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Learning Bounds for Domain Adaptation
John Blitzer · Yacov Crammer · Alex Kulesza · Fernando Pereira · Jennifer Wortman Vaughan

Mon Dec 03 10:30 AM -- 10:40 AM (PST) @ None #None

Empirical risk minimization offers well-known learning guarantees when training and test data come from the same domain. In the real world, though, we often wish to adapt a classifier from a source domain with a large amount of training data to different target domain with very little training data. In this work we give uniform convergence bounds for algorithms that minimize a convex combination of source and target empirical risk. The bounds explicitly model the inherent trade-off between training on a large but inaccurate source data set and a small but accurate target training set. Our theory also gives results when we have multiple source domains, each of which may have a different number of instances, and we exhibit cases in which minimizing a non-uniform combination of source risks can achieve much lower target error than standard empirical risk minimization.

Author Information

John Blitzer (Google)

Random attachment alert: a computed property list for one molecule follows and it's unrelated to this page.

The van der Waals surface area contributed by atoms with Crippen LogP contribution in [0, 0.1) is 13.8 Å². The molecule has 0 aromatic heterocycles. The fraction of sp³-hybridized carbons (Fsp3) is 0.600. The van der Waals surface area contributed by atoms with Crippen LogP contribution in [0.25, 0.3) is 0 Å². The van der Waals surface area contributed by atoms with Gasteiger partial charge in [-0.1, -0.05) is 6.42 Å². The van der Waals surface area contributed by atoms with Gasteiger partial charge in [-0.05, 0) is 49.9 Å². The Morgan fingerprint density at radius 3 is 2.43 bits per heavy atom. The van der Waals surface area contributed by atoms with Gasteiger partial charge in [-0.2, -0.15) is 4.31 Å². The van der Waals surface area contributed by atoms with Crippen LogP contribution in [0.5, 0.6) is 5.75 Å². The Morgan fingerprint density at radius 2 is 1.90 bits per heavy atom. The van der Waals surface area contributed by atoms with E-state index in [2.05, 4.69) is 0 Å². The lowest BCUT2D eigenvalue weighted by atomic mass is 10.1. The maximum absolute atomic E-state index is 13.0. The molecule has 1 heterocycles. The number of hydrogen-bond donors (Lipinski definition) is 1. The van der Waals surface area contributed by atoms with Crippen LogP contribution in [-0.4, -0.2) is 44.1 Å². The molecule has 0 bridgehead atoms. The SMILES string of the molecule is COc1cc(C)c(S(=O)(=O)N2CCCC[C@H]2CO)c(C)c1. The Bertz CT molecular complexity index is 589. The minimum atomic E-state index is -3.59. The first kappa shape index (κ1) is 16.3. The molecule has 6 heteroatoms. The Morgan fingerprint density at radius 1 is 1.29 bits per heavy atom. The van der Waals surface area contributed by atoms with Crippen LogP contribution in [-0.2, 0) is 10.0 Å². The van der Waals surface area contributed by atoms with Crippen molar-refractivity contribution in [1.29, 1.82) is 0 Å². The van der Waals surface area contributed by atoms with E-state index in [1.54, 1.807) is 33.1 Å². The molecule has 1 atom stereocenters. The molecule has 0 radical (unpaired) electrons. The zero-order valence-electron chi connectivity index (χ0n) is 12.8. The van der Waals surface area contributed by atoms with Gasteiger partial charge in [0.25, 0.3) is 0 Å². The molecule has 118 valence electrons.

Yacov Crammer (Technion)
Alex Kulesza (Google)
Fernando Pereira (Google)
Jenn Wortman Vaughan (Microsoft Research)

Jenn Wortman Vaughan is a Senior Researcher at Microsoft Research, New York City, where she studies algorithmic economics, machine learning, and social computing, with a frequent focus on prediction markets and crowdsourcing. Jenn came to MSR in 2012 from UCLA, where she was an assistant professor in the computer science department. She completed her Ph.D. at the University of Pennsylvania in 2009, and subsequently spent a year as a Computing Innovation Fellow at Harvard. She is the recipient of Penn's 2009 Rubinoff dissertation award for innovative applications of computer technology, a National Science Foundation CAREER award, a Presidential Early Career Award for Scientists and Engineers (PECASE), and a handful of best paper or best student paper awards. In her "spare" time, Jenn is involved in a variety of efforts to provide support for women in computer science; most notably, she co-founded the Annual Workshop for Women in Machine Learning, which has been held each year since 2006.

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